Dr. Spiegelman suspects that humans, like mice, make brown fat from white fat when they exercise, because humans also have irisin in their blood. And human irisin is identical to mouse irisin.

“What I would guess is that this is likely to be the explanation for some of the effects of exercise,” Dr. Spiegelman says. The calories burned during exercise exceed the number actually used to do the work of exercising. That may be an effect of some white fat cells turning brown.

Many questions remain. The only brown fat that can be easily seen in people is the muscle-derived fat that shows up in scans. And that brown fat, notes Dr. C. Ronald Kahn, chief academic officer at the Joslin Diabetes Center in Boston, is visible in people only when it is turned on by making them cold.

Almost everyone of normal weight or below shows this brown fat if they are chilled, although individuals vary greatly in how much they have. But this brown fat almost never shows up in obese people. Is that one reason they are obese, or is their extra body fat keeping them so warm that there is no reason to turn on their brown fat?

There is also an intriguing relationship between the brown fat that emerges under the skin and the density of bone. Dr. Clifford Rosen, a professor of medicine at Tufts University School of Medicine in Boston, is studying mice that cannot make brown fat and was astonished by the state of their bones.

“The animals have the worst bone density we have ever seen,” Dr. Rosen said. “I see osteoporotic bones all the time,” he added, “but, oh my God, these are the extreme.”

And while exercise may induce brown fat in humans, it remains to be seen how important a source of calorie burning it is, researchers say.

As for deliberately making yourself cold if you want to lose weight, Dr. Carpentier said, “there is still a lot of research to do before this strategy can be exploited clinically and safely.”

<nyt_correction_bottom>

This article has been revised to reflect the following correction:

Correction: January 24, 2012

An earlier version of this article misstated the academic affiliation of Dr. André Carpentier. He is at the University of Sherbrooke, not Laval University.

<nyt_update_bottom>

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Does Diet Soda Slow The Metabolism? | LIVESTRONG.COM

So glad I quit this stuff!!

Does Diet Soda Slow The Metabolism? | LIVESTRONG.COM.

Your metabolism will play a major role in your success or failure to lose weight. Elevating your metabolism causes your body to expend more calories, making it simpler for you to control your body weight. If this is a feat you are determined to accomplish, abstain from behaviors that may derail your attempts to live a healthier lifestyle. That may include limiting some of your favorite food and beverage items like diet sodas.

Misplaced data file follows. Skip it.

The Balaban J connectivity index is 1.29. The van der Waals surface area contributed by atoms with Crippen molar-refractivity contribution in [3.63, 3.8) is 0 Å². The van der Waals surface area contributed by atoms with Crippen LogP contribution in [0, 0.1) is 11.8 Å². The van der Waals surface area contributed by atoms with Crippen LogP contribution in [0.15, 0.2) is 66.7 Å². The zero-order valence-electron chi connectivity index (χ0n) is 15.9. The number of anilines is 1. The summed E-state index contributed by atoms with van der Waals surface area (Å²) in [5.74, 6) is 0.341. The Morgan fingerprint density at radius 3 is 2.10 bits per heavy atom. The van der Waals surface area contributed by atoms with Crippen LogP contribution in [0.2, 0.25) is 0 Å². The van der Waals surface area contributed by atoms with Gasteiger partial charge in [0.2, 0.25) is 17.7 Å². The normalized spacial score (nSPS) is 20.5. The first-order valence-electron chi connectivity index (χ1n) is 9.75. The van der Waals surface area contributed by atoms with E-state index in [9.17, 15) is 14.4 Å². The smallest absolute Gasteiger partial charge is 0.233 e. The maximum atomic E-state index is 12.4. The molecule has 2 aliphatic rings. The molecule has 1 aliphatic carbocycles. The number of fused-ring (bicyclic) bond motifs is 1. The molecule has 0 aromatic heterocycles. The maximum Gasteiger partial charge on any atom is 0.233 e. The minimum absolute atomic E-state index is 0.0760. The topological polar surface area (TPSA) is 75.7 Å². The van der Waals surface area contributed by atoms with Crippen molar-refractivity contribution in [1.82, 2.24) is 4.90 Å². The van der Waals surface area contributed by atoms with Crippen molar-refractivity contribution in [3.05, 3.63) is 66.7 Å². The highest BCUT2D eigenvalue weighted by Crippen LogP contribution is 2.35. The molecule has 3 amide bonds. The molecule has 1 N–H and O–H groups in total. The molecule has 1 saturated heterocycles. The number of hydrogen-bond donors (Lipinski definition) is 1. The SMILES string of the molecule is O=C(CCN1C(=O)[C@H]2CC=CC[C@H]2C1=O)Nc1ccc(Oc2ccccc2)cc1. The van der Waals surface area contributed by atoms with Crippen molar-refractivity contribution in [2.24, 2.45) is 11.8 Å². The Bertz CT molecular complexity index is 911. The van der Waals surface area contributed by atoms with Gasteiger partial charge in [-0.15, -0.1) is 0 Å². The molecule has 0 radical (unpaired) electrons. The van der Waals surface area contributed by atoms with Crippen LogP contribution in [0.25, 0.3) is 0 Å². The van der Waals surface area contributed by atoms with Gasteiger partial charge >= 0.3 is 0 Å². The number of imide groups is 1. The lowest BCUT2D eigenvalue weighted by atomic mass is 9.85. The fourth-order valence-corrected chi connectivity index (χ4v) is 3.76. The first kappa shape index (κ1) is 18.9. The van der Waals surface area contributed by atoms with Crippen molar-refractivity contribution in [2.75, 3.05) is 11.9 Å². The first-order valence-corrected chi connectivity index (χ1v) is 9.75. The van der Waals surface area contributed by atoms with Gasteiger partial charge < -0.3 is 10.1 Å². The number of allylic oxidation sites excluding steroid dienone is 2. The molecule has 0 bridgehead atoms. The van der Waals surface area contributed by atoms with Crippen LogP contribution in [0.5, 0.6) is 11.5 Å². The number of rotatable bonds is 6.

About Metabolism

Metabolism is the rate that your body expends calories. Everyone has a BMR, or basal metabolic rate, and an AMR, or active metabolic rate. The key to any successful dieting program involves increasing your BMR. Depending on the intensity, engaging in cardio exercise can boost your metabolism for up to 24 hours, according to a study published in 1999 by the American Council on Exercise.


Diet Sodas and Metabolism

Artificial sweeteners in diet sodas, such as aspartame and sucralose, cause your metabolic rate to slow by confusing your body. Normally when you consume foods or beverages that have a caloric value, your body responds by speeding its metabolism via the feedback loop involving the stomach, brain and hormones. The sweet taste of the diet soda tricks your body into thinking it is ingesting calories when it isn’t. If it becomes a regular occurrence, your body will compensate for the calories it isn’t getting by slowing its metabolism to preserve its energy stores.

Weight Gain

Many dieters choose diet sodas over other beverages because they assume that it will not impact their efforts to lose weight but according to researchers, it may cause you to gain weight. In August 2008, “Obesity” published a study conducted at the University of Texas Health Science Center that evaluated the effects of artificially sweetened beverages on long-term weight gain. The findings indicated the more diet soda the subjects consumed, the more weight they gained.

Calorie Deficit

The only way to lose weight is to create a calorie deficit. That is, you must expend more calories than you consume. Over time you may notice that your dieting efforts have reached a plateau. This occurs because your body reconfigures its caloric needs to match its caloric allowance and compensate for the calories you are no longer providing. Engaging in moderate intensity exercise for 150 minutes per week accompanied by a healthy diet that limits diet soda consumption will boost your metabolism and help you shed pounds.